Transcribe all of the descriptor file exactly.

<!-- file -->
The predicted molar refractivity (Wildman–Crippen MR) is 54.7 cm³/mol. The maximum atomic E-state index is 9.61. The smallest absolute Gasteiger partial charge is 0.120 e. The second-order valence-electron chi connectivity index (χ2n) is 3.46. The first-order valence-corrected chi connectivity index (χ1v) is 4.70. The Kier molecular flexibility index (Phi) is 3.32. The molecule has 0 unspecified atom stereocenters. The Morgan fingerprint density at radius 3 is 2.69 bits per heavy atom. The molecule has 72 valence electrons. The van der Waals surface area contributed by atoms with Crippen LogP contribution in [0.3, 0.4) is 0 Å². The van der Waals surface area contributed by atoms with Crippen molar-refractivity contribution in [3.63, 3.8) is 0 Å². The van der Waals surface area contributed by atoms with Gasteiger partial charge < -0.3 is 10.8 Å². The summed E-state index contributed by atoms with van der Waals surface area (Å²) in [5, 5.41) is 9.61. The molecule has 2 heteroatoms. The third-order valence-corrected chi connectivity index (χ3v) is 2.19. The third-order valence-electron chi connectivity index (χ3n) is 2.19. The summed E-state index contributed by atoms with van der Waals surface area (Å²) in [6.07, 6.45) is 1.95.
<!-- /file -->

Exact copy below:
The predicted molar refractivity (Wildman–Crippen MR) is 54.7 cm³/mol. The maximum atomic E-state index is 9.61. The smallest absolute Gasteiger partial charge is 0.120 e. The second-order valence-electron chi connectivity index (χ2n) is 3.46. The first-order valence-corrected chi connectivity index (χ1v) is 4.70. The Kier molecular flexibility index (Phi) is 3.32. The molecule has 0 unspecified atom stereocenters. The Morgan fingerprint density at radius 3 is 2.69 bits per heavy atom. The molecule has 72 valence electrons. The van der Waals surface area contributed by atoms with Crippen LogP contribution in [0.3, 0.4) is 0 Å². The van der Waals surface area contributed by atoms with Crippen molar-refractivity contribution in [3.63, 3.8) is 0 Å². The van der Waals surface area contributed by atoms with Gasteiger partial charge < -0.3 is 10.8 Å². The summed E-state index contributed by atoms with van der Waals surface area (Å²) in [5, 5.41) is 9.61. The molecule has 2 heteroatoms. The third-order valence-corrected chi connectivity index (χ3v) is 2.19. The third-order valence-electron chi connectivity index (χ3n) is 2.19. The summed E-state index contributed by atoms with van der Waals surface area (Å²) in [6.07, 6.45) is 1.95.